Health insurance stocks don't seem to be hurt by implementation of the health law. In fact, share prices for the top five publicly traded firms have risen faster than the larger market. Elsewhere, The New York Times examines options for buying insurance outside the federal or state marketplaces, and some coverage is getting pricier.
The New York Times: Insurers' Stocks, Unhurt By The Dawn Of The Health Care Law
Yet from the financial perspective of the health care industry, Obamacare, as the law is often known, doesn't seem much of a hindrance. In fact, it may even turn out to be positive. Consider the situation of health insurance providers. Because they face new regulations intended to broaden coverage and limit profit-taking, some analysts have been concerned that profits will suffer. But in the run-up to the Affordable Care Act, stock market prices have told a different story. Over the last 12 months, shares of the top five publicly traded health insurance companies -- Aetna, WellPoint, UnitedHealth Group, Humana and Cigna -- have increased by an average of 32 percent, while the Standard & Poor's 500-stock index has risen by just 24 percent (Bernasek, 10/26).
The New York Times: Health Insurance Options Aren't Limited To Government Exchanges
Of course, the main attraction of the exchange is that plans sold there may come with subsidies that can substantially lower your monthly premiums. (Premium credits are for people making up to $46,000 for an individual and up to $94,000 for a family of four.) Web-based brokers, like eHealth, are supposed to be able to help consumers enroll in subsidy-eligible plans by connecting to the federal marketplace to verify the consumer's income, under government guidelines issued last spring. But that isn't happening yet at eHealth, in part because the company is still testing its system, said a spokesman, Nate Purpura (Carrns, 10/25).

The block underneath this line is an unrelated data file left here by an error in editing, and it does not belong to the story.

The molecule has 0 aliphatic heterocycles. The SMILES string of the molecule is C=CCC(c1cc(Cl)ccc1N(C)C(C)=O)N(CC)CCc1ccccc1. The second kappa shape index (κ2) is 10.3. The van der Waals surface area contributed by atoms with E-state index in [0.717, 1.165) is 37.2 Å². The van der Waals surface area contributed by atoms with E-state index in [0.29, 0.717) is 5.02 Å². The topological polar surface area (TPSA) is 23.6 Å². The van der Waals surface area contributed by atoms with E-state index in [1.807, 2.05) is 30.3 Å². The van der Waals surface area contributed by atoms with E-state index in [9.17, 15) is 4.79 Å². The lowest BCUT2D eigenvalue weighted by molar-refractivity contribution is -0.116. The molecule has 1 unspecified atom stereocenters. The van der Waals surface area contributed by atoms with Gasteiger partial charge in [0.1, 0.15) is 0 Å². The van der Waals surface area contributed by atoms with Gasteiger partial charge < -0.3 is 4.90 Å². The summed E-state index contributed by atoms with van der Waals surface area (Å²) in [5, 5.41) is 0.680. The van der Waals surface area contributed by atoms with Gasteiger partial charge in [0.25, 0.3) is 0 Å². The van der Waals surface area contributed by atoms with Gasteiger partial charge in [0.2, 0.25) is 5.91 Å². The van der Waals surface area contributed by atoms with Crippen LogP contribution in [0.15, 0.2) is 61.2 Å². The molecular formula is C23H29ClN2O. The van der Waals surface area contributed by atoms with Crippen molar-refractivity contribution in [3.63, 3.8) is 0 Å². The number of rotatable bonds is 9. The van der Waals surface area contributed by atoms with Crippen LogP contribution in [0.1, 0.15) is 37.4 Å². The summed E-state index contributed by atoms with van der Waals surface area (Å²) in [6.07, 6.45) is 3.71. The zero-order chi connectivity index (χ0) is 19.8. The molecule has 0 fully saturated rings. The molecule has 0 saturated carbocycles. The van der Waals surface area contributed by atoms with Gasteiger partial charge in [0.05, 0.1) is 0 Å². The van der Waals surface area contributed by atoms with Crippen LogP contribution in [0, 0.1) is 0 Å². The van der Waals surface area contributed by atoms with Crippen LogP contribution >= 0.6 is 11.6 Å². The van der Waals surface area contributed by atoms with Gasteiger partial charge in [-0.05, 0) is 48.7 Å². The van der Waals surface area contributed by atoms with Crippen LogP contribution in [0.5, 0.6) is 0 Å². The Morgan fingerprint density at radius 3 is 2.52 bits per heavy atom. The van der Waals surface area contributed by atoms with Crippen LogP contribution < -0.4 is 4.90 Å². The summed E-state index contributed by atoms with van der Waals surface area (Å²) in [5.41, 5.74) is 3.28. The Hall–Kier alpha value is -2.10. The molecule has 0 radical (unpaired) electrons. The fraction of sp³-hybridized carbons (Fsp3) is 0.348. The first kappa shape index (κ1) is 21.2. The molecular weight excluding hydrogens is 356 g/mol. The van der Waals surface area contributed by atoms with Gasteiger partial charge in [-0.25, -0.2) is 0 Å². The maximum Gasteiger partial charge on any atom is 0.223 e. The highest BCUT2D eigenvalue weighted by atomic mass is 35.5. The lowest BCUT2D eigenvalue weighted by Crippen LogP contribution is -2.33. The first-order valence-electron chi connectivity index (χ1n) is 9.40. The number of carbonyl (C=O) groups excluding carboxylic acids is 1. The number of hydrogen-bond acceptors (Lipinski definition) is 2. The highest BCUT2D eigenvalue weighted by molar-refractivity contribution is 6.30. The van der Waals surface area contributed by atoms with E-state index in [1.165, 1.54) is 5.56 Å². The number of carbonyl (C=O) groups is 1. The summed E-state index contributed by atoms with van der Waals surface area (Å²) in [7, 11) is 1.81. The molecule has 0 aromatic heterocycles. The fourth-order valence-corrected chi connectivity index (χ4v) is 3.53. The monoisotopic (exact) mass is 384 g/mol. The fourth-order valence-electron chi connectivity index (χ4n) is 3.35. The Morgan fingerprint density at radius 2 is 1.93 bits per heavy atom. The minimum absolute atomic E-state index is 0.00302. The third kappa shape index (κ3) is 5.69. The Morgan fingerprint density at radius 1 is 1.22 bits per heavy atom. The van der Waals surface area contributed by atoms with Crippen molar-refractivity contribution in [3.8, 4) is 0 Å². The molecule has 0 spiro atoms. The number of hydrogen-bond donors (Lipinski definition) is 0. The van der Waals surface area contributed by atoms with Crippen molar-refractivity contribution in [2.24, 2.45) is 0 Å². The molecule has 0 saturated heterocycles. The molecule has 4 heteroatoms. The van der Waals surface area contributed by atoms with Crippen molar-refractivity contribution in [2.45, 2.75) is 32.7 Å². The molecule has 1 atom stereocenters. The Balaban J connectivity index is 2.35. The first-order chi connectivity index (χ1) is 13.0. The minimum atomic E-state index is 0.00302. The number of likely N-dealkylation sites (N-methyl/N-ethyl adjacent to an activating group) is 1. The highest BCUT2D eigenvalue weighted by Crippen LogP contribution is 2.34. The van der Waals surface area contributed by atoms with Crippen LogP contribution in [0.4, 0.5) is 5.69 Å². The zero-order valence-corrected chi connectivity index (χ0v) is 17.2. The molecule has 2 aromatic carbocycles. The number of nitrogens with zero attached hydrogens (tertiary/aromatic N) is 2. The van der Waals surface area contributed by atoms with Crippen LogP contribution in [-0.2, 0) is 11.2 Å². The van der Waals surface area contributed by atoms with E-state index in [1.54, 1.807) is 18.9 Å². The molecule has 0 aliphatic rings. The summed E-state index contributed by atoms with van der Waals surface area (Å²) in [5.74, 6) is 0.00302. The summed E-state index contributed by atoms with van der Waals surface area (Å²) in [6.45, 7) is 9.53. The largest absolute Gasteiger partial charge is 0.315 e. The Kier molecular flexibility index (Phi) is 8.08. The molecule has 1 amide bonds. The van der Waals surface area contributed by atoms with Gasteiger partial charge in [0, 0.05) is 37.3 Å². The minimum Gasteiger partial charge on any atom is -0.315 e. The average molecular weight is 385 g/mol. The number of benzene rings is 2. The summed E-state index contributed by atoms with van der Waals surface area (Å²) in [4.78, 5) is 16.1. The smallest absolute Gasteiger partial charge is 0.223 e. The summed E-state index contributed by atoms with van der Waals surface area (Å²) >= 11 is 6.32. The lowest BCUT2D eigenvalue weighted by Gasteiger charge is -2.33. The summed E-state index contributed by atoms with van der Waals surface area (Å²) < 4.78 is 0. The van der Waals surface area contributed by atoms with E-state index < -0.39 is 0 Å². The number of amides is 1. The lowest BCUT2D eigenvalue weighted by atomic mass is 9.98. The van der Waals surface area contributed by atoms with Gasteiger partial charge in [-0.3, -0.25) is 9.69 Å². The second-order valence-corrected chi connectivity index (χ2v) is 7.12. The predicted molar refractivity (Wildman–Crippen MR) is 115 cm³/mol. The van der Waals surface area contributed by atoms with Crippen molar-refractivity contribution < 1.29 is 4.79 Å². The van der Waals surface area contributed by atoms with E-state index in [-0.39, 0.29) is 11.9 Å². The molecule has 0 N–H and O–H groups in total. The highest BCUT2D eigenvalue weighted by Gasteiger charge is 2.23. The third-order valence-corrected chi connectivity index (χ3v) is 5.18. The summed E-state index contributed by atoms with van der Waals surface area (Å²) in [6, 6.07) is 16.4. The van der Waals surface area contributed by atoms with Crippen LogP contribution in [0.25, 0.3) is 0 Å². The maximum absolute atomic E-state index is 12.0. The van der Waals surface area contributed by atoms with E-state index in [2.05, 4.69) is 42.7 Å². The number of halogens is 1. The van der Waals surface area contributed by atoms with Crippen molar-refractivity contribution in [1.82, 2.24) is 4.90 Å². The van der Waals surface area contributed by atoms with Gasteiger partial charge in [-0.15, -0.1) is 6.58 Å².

Los Angeles Times: Some Health Insurance Gets Pricier As Obamacare Rolls Out
Thousands of Californians are discovering what Obamacare will cost them -- and many don't like what they see. These middle-class consumers are staring at hefty increases on their insurance bills as the overhaul remakes the health care market. Their rates are rising in large part to help offset the higher costs of covering sicker, poorer people who have been shut out of the system for years. Although recent criticism of the health care law has focused on website glitches and early enrollment snags, experts say sharp price increases for individual policies have the greatest potential to erode public support for President Obama's signature legislation (Terhune, 10/27).
Earlier, related KHN coverage: Thousands Of Consumers Get Insurance Cancellation Notices Due To Health Law Changes (Gorman and Appleby, 10/21).